Midcareer Mentoring, Part 3

Brian Taylor for The Chronicle

June 10, 2012

Much has been written about how much time an assistant professor should spend on "service" work and what types of service might be important for career advancement, as opposed to a poor use of time, not to mention soul-destroying. The typical advice is: "do some but not a lot." Once you have tenure, those questions don't go away and may be even more important to resolve given how much more service you will have to do.

In Part 1 and 2 of this series on midcareer mentoring, I looked at some of the general post-tenure career issues that can provoke anxiety, such as changing jobs or negotiating a counteroffer. Service deserves its own column, however, because the amount of it you will be expected to do—for your department, institution, and profession—increases substantially with tenure.

So the question arises yet again: How do you know how much service work to do as a tenured professor?

The amount will vary from institution to institution, depending on what the expectations are for promotion to full professor. Some service activities provide evidence of a growing national or international reputation in your field, and that can be important at some institutions. Other activities show that you are a respected member of your department, which may be a minor but important part of your promotion evaluation.

To properly answer the question about how much post-tenure service to do, you will first have to answer some other questions about what you want out of the rest of your career.

Do you even want to be promoted to full professor? Thanks to my blog, I have learned, much to my surprise, that some associate professors don't want to be promoted, in part because they believe that full professors are expected or required to do even more service work than associate professors. That is true in some cases—at my own university, for example, certain committees are populated only by full professors, and in many departments, only full professors can be department heads. I was surprised because I had never previously encountered someone who wanted to be a "terminal associate." Clearly I need to get out more.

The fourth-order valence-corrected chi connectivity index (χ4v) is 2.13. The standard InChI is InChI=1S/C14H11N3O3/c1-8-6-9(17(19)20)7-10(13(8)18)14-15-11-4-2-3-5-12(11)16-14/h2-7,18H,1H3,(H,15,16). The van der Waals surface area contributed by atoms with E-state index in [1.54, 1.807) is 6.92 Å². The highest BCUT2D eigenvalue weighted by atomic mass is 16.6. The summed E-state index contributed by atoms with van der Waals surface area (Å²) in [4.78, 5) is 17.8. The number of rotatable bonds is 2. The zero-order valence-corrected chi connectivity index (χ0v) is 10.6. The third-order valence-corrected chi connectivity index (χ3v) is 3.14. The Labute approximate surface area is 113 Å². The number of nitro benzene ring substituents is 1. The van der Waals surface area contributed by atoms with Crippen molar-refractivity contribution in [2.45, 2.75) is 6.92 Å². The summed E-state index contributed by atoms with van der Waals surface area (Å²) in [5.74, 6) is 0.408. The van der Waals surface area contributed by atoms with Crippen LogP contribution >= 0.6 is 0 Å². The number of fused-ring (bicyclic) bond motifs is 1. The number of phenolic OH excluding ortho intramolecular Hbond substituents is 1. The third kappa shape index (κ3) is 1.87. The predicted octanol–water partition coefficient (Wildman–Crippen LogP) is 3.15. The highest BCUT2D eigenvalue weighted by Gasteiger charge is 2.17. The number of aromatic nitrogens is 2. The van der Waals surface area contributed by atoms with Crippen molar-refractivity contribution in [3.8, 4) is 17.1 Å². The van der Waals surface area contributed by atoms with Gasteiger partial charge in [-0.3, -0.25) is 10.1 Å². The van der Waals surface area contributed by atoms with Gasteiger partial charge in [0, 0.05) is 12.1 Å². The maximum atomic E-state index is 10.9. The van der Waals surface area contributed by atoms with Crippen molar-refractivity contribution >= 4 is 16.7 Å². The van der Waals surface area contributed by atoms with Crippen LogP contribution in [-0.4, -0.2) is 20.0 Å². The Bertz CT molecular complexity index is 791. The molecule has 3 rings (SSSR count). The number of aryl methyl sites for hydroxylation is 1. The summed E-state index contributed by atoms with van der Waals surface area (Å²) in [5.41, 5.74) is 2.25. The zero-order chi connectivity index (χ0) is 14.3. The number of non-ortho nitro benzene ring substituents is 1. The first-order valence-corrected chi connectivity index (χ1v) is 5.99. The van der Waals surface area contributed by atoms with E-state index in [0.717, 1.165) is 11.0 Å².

And yet, it is not always the case that full professors do more service than their counterparts at the associate rank. The type of service opportunities may change for each rank, but not necessarily the amount expected or required. In addition, the amount may vary from professor to professor as those with a modest research agenda will have to do more service than those with active research programs.

Do you enjoy a certain type of service work? That might seem like a preposterous question on its face. But not all service activities involve endless meetings spent listening to colleagues blather about things for which you cannot summon a detectable amount of enthusiasm.